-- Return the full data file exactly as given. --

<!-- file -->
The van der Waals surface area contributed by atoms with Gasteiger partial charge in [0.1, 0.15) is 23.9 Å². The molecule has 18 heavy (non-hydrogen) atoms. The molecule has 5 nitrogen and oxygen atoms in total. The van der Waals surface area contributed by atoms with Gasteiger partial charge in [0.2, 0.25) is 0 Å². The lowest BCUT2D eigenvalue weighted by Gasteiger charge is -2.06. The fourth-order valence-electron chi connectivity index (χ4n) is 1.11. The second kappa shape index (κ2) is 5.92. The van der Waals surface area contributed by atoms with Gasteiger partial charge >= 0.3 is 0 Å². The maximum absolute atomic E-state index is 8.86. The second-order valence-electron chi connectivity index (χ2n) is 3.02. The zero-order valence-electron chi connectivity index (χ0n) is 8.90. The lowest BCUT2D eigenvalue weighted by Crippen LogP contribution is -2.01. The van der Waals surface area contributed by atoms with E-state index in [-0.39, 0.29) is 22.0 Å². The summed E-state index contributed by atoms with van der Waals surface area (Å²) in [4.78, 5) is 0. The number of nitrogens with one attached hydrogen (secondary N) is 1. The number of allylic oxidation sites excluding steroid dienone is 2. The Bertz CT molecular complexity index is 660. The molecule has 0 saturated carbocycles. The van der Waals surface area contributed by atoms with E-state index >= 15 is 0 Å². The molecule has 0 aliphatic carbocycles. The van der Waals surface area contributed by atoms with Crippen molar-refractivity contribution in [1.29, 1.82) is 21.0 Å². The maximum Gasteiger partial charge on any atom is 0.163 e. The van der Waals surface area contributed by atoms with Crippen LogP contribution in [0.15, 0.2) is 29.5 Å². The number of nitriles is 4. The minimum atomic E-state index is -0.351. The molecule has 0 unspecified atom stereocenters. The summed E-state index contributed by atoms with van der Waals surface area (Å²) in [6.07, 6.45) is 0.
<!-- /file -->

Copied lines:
The van der Waals surface area contributed by atoms with Gasteiger partial charge in [0.1, 0.15) is 23.9 Å². The molecule has 18 heavy (non-hydrogen) atoms. The molecule has 5 nitrogen and oxygen atoms in total. The van der Waals surface area contributed by atoms with Gasteiger partial charge in [0.2, 0.25) is 0 Å². The lowest BCUT2D eigenvalue weighted by Gasteiger charge is -2.06. The fourth-order valence-electron chi connectivity index (χ4n) is 1.11. The second kappa shape index (κ2) is 5.92. The van der Waals surface area contributed by atoms with Gasteiger partial charge >= 0.3 is 0 Å². The maximum absolute atomic E-state index is 8.86. The second-order valence-electron chi connectivity index (χ2n) is 3.02. The zero-order valence-electron chi connectivity index (χ0n) is 8.90. The lowest BCUT2D eigenvalue weighted by Crippen LogP contribution is -2.01. The van der Waals surface area contributed by atoms with E-state index in [-0.39, 0.29) is 22.0 Å². The summed E-state index contributed by atoms with van der Waals surface area (Å²) in [4.78, 5) is 0. The number of nitrogens with one attached hydrogen (secondary N) is 1. The number of allylic oxidation sites excluding steroid dienone is 2. The Bertz CT molecular complexity index is 660. The molecule has 0 saturated carbocycles. The van der Waals surface area contributed by atoms with E-state index >= 15 is 0 Å². The molecule has 0 aliphatic carbocycles. The van der Waals surface area contributed by atoms with Crippen molar-refractivity contribution in [1.29, 1.82) is 21.0 Å². The maximum Gasteiger partial charge on any atom is 0.163 e. The van der Waals surface area contributed by atoms with Crippen LogP contribution in [0.15, 0.2) is 29.5 Å². The number of nitriles is 4. The minimum atomic E-state index is -0.351. The molecule has 0 unspecified atom stereocenters. The summed E-state index contributed by atoms with van der Waals surface area (Å²) in [6.07, 6.45) is 0.